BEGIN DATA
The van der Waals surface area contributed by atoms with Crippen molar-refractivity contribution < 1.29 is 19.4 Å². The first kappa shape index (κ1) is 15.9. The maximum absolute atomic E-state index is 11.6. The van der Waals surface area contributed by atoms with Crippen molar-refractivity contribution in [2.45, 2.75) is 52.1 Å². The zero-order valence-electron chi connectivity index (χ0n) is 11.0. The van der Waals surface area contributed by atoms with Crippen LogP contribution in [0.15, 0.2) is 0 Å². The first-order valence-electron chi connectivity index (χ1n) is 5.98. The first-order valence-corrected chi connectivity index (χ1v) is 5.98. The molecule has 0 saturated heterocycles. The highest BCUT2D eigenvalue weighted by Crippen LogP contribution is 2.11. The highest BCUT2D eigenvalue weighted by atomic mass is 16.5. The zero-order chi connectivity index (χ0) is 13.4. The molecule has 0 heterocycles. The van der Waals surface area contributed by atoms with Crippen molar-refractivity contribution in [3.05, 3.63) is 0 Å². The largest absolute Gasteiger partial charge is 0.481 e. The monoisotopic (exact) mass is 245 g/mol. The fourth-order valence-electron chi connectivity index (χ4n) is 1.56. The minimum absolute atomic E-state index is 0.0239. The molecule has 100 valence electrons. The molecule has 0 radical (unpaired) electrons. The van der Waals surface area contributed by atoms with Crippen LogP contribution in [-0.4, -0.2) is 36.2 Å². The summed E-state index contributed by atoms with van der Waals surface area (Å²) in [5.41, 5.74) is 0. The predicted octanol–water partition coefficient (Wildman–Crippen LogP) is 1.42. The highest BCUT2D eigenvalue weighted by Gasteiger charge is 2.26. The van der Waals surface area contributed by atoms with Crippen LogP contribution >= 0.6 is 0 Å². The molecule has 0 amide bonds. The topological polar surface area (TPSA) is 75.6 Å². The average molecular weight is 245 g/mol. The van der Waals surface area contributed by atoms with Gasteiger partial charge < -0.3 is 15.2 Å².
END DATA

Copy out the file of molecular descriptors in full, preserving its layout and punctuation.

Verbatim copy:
The van der Waals surface area contributed by atoms with Crippen molar-refractivity contribution < 1.29 is 19.4 Å². The first kappa shape index (κ1) is 15.9. The maximum absolute atomic E-state index is 11.6. The van der Waals surface area contributed by atoms with Crippen molar-refractivity contribution in [2.45, 2.75) is 52.1 Å². The zero-order valence-electron chi connectivity index (χ0n) is 11.0. The van der Waals surface area contributed by atoms with Crippen LogP contribution in [0.15, 0.2) is 0 Å². The first-order valence-electron chi connectivity index (χ1n) is 5.98. The first-order valence-corrected chi connectivity index (χ1v) is 5.98. The molecule has 0 saturated heterocycles. The highest BCUT2D eigenvalue weighted by Crippen LogP contribution is 2.11. The highest BCUT2D eigenvalue weighted by atomic mass is 16.5. The zero-order chi connectivity index (χ0) is 13.4. The molecule has 0 heterocycles. The van der Waals surface area contributed by atoms with Crippen molar-refractivity contribution in [3.05, 3.63) is 0 Å². The largest absolute Gasteiger partial charge is 0.481 e. The monoisotopic (exact) mass is 245 g/mol. The fourth-order valence-electron chi connectivity index (χ4n) is 1.56. The minimum absolute atomic E-state index is 0.0239. The molecule has 100 valence electrons. The molecule has 0 radical (unpaired) electrons. The van der Waals surface area contributed by atoms with Crippen LogP contribution in [-0.4, -0.2) is 36.2 Å². The summed E-state index contributed by atoms with van der Waals surface area (Å²) in [5.41, 5.74) is 0. The predicted octanol–water partition coefficient (Wildman–Crippen LogP) is 1.42. The highest BCUT2D eigenvalue weighted by Gasteiger charge is 2.26. The van der Waals surface area contributed by atoms with Crippen LogP contribution >= 0.6 is 0 Å². The molecule has 0 amide bonds. The topological polar surface area (TPSA) is 75.6 Å². The average molecular weight is 245 g/mol. The van der Waals surface area contributed by atoms with Gasteiger partial charge < -0.3 is 15.2 Å².